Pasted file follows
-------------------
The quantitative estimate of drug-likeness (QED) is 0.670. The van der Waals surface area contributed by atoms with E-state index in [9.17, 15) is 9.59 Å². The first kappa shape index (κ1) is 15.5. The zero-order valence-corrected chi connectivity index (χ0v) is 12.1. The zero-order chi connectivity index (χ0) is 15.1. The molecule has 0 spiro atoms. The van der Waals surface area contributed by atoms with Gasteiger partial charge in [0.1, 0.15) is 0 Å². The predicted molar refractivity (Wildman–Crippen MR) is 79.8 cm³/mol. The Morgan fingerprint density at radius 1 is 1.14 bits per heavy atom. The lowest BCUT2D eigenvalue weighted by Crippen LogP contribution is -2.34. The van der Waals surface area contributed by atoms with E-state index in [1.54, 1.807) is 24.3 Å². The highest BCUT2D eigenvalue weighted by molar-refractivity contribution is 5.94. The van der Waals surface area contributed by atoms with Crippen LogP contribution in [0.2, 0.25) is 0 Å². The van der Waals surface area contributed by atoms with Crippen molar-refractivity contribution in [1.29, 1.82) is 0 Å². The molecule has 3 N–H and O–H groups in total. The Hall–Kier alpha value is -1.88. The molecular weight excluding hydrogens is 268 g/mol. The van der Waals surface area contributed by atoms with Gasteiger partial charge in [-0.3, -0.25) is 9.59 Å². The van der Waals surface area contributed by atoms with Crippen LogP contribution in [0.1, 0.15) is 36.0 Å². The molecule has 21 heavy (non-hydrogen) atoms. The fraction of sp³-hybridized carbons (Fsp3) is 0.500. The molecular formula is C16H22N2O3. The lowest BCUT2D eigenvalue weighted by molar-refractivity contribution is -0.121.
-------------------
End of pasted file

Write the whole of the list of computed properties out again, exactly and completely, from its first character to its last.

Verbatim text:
The quantitative estimate of drug-likeness (QED) is 0.670. The van der Waals surface area contributed by atoms with E-state index in [9.17, 15) is 9.59 Å². The first kappa shape index (κ1) is 15.5. The zero-order valence-corrected chi connectivity index (χ0v) is 12.1. The zero-order chi connectivity index (χ0) is 15.1. The molecule has 0 spiro atoms. The van der Waals surface area contributed by atoms with Gasteiger partial charge in [0.1, 0.15) is 0 Å². The predicted molar refractivity (Wildman–Crippen MR) is 79.8 cm³/mol. The Morgan fingerprint density at radius 1 is 1.14 bits per heavy atom. The lowest BCUT2D eigenvalue weighted by Crippen LogP contribution is -2.34. The van der Waals surface area contributed by atoms with E-state index in [1.54, 1.807) is 24.3 Å². The highest BCUT2D eigenvalue weighted by molar-refractivity contribution is 5.94. The van der Waals surface area contributed by atoms with Crippen LogP contribution in [0.2, 0.25) is 0 Å². The van der Waals surface area contributed by atoms with Crippen molar-refractivity contribution in [1.29, 1.82) is 0 Å². The molecule has 3 N–H and O–H groups in total. The Hall–Kier alpha value is -1.88. The molecular weight excluding hydrogens is 268 g/mol. The van der Waals surface area contributed by atoms with Gasteiger partial charge in [-0.3, -0.25) is 9.59 Å². The van der Waals surface area contributed by atoms with Crippen LogP contribution in [0.1, 0.15) is 36.0 Å². The molecule has 21 heavy (non-hydrogen) atoms. The fraction of sp³-hybridized carbons (Fsp3) is 0.500. The molecular formula is C16H22N2O3. The lowest BCUT2D eigenvalue weighted by molar-refractivity contribution is -0.121.